Alison Canavan (wellness coach), Paul Quirke (Our Lady's National School) and Karen O'Donohoe (GIY) at the presentation of the Energia Get Ireland Growing Fund celebration.
Tipperary groups were amongst the winners of grants from the Get Ireland Growing Fund of €70,000 for 2017 recently.
The Get Ireland Growing Fund grants, run by Grow It Yourself (GIY) in partnership with Energia, were awarded to Cashel Scouts, GIY Clonmel and Our Lady’s National School’s garden Ballingarry at a ceremony in GIY Waterford this week.
They each receive €500 from the Sow Awardees category for their successful food growing projects, with 85 community projects in total granted funds ranging from €500 to €2,000 for their unique plans.
Cashel Scouts are creating a garden with an area for insects, flowers, bug hotels, bee friendly plants, scents and an area for food such as salads, beans and courgettes. “Our garden area is an abandoned front garden of a derelict urban cottage measuring approximately 20m x 5m with the back aligned to the cottage, the front facing the public road and directly opposite the scout hall,” they highlight.
The GIY Clonmel team continue: “Planters to be made by local men's shed, filled with compost and edible plants will be placed outside a community building within the town. It will increase awareness of the public to our group and to the simple way in which food can be grown at home even in limited space. Signage will identify the plants and the way they are grown, as well as providing nutritional information”.
Our Lady's National School in Ballingarry’s team adds: “As a small, rural Deis school located in the village of Ballingarry, we have a space allocated for our school garden, but our garden is sad and in need of renovation.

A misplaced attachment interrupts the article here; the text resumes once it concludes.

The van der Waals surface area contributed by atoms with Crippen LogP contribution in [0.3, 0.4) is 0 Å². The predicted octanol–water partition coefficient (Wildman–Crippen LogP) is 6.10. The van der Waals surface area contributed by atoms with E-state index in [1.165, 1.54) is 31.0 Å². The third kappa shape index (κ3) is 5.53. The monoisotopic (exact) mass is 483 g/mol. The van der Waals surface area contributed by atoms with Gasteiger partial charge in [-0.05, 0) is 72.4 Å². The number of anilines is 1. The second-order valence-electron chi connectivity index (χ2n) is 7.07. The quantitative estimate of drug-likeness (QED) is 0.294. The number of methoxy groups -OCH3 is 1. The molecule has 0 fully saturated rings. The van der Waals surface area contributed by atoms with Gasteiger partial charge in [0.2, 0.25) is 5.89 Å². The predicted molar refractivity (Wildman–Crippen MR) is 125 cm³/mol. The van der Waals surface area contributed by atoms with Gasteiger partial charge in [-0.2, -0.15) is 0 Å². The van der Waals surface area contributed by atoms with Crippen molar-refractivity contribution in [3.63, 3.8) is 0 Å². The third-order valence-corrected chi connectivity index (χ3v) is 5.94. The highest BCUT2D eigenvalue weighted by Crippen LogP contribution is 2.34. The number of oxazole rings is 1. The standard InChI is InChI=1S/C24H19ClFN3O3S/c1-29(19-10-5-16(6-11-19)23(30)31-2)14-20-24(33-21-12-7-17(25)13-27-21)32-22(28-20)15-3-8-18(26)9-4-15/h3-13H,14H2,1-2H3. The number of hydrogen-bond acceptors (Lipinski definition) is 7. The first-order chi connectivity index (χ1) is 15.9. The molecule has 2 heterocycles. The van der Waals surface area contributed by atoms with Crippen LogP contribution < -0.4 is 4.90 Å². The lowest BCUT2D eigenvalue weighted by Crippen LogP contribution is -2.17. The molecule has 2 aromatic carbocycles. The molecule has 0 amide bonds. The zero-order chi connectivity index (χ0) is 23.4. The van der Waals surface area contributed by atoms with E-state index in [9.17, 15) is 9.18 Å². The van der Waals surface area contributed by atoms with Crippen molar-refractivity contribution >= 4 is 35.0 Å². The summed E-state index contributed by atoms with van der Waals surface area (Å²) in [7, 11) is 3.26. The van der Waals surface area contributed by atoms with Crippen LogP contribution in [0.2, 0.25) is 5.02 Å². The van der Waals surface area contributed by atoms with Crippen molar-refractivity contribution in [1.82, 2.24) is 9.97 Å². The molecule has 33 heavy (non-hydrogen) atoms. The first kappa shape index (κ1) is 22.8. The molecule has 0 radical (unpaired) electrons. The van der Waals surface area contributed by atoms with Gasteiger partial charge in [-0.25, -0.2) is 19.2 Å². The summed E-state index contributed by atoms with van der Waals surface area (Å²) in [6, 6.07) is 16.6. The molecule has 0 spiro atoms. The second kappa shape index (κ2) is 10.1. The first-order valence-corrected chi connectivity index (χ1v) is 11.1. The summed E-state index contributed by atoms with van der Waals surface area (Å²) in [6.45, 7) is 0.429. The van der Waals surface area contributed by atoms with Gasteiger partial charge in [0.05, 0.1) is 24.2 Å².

“We plan to provide CPD training for staff, build new planting spaces and repair the existing beds, incorporate bird boxes and insect hotels to encourage wildlife, have class group and communal growing spaces and use recycled materials as much as possible, in line with our current Green School flag.
“It’s hoped that the school garden will become an extension of the classroom and a valuable learning space. We hope to involve the parents and extended school community as much as possible in the creation and upkeep of the garden.
“The garden will be used as a tool to teach gardening and growing skills to adults and children and produce from the garden will be cooked with. The garden will also encourage more wildlife and will be a beautiful space in the community.”
In addition to the funding provided, GIY will also provide additional supports and opportunities for knowledge exchange between the projects, helping the best ideas to be shared through ‘Energia Get Ireland Growing’. All of the projects remain part of the GIY network in the long term, giving them access to other GIY resources and additional groups and projects within the network, creating a long-term legacy.
This is the fourth year of the fund, which has already supported more than 400 community food growing projects to date, positively impacting over 100,000 people. €270,000 has been awarded over the last four years and this was distributed to projects all across the country.